Looking at Home Office statistics, 97% of those arrested under the Prevention of Terrorism Act between 1974 and 1988 were released without charge. Only 1% were convicted and imprisoned. Since 9/11, this pattern has repeated. Of more than 700 people arrested under the Terrorism Act since then, half have been released without charge and only 17 convicted. Of these, only three relate to allegations of Islamic extremism. To have detained people for 90 days without charge would only have increased the risks of terrorist attacks as it could have caused further alienation in the Muslim community without any increased success in fighting terrorism.

What of anarchism? Clearly, politicians cannot be relied upon to defend civil liberties. What liberties we have are the product of struggle, of resistance to the state and its attempts to extend its power. As such, their best defence exists outside Parliament. Only a strong people, willing to use direct action and solidarity, can ensure its own freedoms.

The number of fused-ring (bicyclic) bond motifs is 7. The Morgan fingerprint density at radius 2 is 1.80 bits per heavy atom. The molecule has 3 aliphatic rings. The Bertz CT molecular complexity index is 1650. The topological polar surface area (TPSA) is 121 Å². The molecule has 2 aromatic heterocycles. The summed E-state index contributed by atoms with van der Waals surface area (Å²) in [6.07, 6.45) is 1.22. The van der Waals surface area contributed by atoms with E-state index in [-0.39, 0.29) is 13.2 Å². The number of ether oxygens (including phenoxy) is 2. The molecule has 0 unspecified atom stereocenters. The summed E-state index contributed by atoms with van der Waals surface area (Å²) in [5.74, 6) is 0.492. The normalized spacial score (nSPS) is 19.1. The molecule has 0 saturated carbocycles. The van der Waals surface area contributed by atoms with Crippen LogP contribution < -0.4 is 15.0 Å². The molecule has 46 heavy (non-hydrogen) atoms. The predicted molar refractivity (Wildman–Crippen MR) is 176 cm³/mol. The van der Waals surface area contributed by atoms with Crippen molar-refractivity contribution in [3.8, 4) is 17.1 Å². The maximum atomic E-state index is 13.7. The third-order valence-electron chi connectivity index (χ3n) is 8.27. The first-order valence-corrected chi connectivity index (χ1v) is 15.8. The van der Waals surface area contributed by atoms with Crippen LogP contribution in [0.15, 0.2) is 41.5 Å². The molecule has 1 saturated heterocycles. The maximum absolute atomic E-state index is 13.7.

But what if the majority seek limitations in civil liberties? In that case, the minority must seek to persuade the majority of the errors of their ways — by propaganda, debate and, if need be, direct action.

Anarchism recognises that the majority can be wrong. It recognises that progress lies with those minorities who question the assumptions of the many and convince them that they are false. Real reforms, never mind revolution, become possible when the minority’s position becomes accepted by the mass. The case for self-management, for direct democracy, is not that the majority is always right. It is that an elite, even an elected one, will govern in its own interests. It is that, in order to be free, one must have a say in the decisions that affect you. It is that participation in common affairs has an educative role and that it raises awareness of those involved.

Given this, anarchists see their role as defenders of freedom, both within this system and any libertarian one we may help create. Part of this task is to resist those who seek to limit our freedoms today. Another is to create organisations which can successfully mount that resistance. Another is to create the conditions (a stateless/classless society) where such limitations are hard to introduce by eliminating hierarchical organisations and empowering everyone to participate in the decisions that affect them. This will help ensure that everyone has a keen interest in their own and other people’s freedom.

Only this can defend individual freedom from both the tyranny of the minority (what we have now) and the potential tyranny of the majority.